By 1978 The Rocky Horror Picture Show was booming on the midnight movie circuit around the country. The single-screen theater at Metairie's Sena Mall, now the site of a Martin Wine Cellar on Veterans Highway, was the local spot for popular midnight screenings of the film. (The Gentilly Orleans theater hosted Rocky before it burned down in 1978.)
Deborah Lipps, who moved to Jacksonville Beach, Fla. after losing her home following Hurricane Katrina, first saw Rocky in 1978 and soon after started playing Janet in the Sena Mall's shadow cast. Immediately the cast's Dr. Frank-N-Furter, Larry von Ritzmann, caught her eye.
"Larry was performing Frank-N-Furter and I said, 'I'm going to marry that man.'"
A year later, she did. They would go on to have three kids, all of them "raised in Rocky."
They were married 15 years before von Ritzmann died in 1995. When their son was born, the blonde baby bore a resemblance to the character of Rocky, so Lipps fashioned him some gold lame bottoms and booties and held him up at a screening, to audience cheers.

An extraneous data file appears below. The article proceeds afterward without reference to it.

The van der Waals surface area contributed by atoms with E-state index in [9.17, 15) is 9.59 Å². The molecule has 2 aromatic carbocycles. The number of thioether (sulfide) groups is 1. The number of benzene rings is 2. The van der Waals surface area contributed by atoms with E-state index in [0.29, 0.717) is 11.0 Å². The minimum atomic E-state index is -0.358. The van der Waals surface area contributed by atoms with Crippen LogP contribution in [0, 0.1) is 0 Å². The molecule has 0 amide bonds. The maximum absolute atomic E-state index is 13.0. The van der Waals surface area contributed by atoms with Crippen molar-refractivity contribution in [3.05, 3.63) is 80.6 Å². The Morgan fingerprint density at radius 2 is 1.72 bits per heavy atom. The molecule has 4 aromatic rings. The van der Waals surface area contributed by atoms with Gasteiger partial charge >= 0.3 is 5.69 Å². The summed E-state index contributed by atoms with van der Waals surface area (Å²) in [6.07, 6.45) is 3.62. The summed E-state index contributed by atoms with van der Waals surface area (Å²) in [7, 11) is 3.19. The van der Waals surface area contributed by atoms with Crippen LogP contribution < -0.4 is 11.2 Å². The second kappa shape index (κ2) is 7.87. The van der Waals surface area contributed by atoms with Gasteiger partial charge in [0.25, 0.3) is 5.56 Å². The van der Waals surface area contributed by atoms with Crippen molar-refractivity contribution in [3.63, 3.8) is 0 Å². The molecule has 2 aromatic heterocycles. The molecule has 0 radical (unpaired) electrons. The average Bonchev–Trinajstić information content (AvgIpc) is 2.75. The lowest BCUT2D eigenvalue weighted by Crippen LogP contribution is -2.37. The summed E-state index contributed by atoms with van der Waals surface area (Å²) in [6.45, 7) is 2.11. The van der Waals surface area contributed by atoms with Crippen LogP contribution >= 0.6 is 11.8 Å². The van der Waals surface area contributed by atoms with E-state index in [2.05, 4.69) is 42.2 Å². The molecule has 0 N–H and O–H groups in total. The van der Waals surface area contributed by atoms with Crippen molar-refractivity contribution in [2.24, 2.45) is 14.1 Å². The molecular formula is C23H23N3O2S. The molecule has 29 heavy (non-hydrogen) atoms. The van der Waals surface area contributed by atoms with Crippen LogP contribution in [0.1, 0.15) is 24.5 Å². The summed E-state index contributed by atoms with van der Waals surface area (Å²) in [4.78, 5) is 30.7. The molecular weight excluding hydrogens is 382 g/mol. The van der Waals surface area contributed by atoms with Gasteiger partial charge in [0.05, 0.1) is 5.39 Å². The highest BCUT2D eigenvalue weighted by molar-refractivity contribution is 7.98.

Lipps says the screenings, held at midnight every weekend, could draw up to 500 people a night. Tickets were $3.50. At one screening, a man called "Cowboy" who would help out with security, rode his motorcycle through the theater when the biker character, Eddie, did the same on screen.
Lipps also says the cast developed "groupies," and it was common to be approached in Lakeside Mall for autographs.
"It was magic. If you went to the show, you were accepted by everyone — no judgment," she says. "If you were a teen growing up awkward, it was a great place to be because you had 500 friends every weekend." — LAUREN LABORDE